It feels like it has been ages since I’ve posted one of these roundups. I’ll admit I didn’t spend as much time at ALA previewing titles as I did attending sessions. And I’ve been really distracted by the recent news that a new Maurice Sendak picture book was discovered and will be released next year. Fall 2018 can’t come soon enough… So, tell me, what are YOU excited about this month?
Even though I broke my suitcase and got lost way more times than I’d like to admit, I made it safely back to Eugene! Last weekend was full of so many surprises—including some hard truths. Rather than delve too deeply into it all, I’m going to suggest that you take a look at my and other contributors’ guest posts on the ALSC Blog. There was so much coverage of the conference that you’ll almost feel like you were there.
Greetings from Chicago! This is the second time I’ve visited the Windy City for one of the American Library Association’s conferences and I’m really excited because this is the first time I’ve attended as a bonafide librarian. Huzzah! I’m also on two committees this year: the 2017-2018 Rainbow Book List Committee and the 2017-2019 Notable Children’s Digital Media Committee. And, if that weren’t enough to keep me busy, I’ve also volunteered to document my conference experience over at the ALSC Blog. Be sure to pop on over there if you’re feeling #alaleftbehind.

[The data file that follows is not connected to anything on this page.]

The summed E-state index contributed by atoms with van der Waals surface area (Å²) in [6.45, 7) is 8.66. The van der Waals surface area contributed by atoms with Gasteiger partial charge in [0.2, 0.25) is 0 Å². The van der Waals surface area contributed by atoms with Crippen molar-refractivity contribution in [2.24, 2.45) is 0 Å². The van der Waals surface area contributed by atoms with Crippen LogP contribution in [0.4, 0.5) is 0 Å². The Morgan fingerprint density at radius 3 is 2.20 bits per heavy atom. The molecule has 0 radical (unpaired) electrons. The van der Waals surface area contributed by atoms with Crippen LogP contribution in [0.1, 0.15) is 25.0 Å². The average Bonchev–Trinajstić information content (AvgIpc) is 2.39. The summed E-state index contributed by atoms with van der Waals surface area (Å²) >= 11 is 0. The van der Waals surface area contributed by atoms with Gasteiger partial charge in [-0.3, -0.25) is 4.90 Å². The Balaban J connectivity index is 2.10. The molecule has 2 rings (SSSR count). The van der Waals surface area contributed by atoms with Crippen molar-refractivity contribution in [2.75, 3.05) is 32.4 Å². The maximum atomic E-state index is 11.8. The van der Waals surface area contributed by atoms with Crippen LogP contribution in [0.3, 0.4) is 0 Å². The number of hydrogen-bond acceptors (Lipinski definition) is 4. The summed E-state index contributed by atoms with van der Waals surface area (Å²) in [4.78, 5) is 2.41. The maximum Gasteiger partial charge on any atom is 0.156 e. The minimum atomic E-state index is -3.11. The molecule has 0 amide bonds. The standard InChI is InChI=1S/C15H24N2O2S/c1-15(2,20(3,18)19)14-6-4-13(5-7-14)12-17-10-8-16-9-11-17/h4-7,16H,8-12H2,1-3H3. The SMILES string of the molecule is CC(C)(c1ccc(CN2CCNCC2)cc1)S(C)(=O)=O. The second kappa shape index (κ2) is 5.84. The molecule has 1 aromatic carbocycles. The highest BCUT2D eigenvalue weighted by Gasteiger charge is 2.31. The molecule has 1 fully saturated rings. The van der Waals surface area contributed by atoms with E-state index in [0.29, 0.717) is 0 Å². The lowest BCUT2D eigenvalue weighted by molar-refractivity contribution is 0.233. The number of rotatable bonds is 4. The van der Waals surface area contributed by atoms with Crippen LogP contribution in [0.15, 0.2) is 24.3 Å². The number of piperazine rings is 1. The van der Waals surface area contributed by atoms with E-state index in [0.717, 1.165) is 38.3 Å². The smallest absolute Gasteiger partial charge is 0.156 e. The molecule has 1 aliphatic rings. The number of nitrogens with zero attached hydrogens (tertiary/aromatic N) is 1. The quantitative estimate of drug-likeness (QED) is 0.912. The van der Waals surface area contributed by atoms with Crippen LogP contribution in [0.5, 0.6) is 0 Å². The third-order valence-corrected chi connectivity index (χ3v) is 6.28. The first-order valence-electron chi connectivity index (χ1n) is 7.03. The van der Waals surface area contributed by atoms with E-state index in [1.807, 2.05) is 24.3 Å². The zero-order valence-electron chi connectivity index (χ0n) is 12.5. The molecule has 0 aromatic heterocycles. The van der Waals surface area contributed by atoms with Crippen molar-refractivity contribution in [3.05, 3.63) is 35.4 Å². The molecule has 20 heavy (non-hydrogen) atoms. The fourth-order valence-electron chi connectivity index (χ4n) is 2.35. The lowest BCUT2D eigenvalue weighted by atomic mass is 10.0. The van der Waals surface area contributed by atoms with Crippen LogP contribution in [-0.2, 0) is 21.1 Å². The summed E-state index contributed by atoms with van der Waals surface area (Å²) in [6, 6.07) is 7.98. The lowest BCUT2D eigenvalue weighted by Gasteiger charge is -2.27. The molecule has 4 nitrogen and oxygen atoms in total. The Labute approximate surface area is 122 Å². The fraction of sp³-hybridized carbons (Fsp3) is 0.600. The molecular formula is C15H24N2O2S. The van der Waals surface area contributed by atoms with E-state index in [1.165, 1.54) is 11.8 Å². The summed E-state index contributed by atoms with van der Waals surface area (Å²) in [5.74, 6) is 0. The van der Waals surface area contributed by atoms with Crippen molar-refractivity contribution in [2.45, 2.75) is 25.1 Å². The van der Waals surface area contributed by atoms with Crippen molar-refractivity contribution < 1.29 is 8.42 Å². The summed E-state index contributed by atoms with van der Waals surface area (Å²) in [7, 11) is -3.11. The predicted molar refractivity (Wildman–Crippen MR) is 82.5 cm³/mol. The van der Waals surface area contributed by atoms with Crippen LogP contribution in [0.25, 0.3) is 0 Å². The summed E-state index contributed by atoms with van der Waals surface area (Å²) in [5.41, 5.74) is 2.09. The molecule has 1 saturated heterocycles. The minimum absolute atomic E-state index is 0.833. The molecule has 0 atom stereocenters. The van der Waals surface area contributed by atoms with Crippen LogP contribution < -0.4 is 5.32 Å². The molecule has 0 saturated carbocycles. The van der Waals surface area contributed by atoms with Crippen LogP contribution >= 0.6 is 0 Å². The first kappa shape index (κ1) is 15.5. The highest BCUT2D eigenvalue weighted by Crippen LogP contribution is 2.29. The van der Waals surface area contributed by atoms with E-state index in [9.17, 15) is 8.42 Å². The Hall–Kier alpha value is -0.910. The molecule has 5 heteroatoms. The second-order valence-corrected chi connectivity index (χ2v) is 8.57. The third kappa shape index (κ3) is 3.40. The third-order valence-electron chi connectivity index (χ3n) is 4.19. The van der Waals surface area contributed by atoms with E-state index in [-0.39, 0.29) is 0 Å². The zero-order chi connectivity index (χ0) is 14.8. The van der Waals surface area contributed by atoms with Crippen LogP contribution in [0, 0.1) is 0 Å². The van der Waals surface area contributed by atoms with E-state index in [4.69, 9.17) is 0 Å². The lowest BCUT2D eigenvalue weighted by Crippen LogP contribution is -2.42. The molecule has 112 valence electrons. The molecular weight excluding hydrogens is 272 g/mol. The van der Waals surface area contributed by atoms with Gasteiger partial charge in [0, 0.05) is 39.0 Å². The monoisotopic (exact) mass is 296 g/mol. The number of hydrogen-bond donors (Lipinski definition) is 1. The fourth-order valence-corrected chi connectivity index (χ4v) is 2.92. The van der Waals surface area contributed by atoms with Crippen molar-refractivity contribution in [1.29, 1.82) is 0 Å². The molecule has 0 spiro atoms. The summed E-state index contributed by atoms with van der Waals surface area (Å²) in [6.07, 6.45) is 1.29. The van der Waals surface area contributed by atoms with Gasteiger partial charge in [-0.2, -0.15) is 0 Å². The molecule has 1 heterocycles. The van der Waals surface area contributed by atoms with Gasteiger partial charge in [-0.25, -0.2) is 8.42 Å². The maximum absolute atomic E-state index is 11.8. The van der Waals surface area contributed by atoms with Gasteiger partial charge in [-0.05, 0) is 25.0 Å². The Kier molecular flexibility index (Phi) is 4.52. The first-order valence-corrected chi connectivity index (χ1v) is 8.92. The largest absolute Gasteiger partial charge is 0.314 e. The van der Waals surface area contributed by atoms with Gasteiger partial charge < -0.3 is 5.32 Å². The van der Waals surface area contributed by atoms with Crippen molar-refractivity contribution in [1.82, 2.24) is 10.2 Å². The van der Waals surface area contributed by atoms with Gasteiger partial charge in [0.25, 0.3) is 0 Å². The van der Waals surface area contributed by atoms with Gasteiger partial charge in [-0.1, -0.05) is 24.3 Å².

Let’s talk about one of my favorite things. I love it when stories leave the page and enter into our world. I call it “KidLit IRL”: instances of children’s literature in real life. Ever since reading Inkheart—in which Mo reads characters out of books—I’ve always wanted to bring stories alive (and I’ve been fascinated by those who can and do). And I don’t just mean in a Harry Potter World way. In fact, what thrills most are those smaller homages to the stories that captivate us: public art, buildings, visual references. These nods to beloved stories are like treasures to me. I’ve made it my mission in life to collect them. To document these moments of magic.
Inspired by Travis Jonker’s series of posts about the highest circulating books at his school library (chapter books, picture books, nonfiction books, diverse books), here’s a list of the highest circulating juvenile fiction at my small public library branch this fiscal year. It’s a lot of the same, but it’s interesting to see a few differences.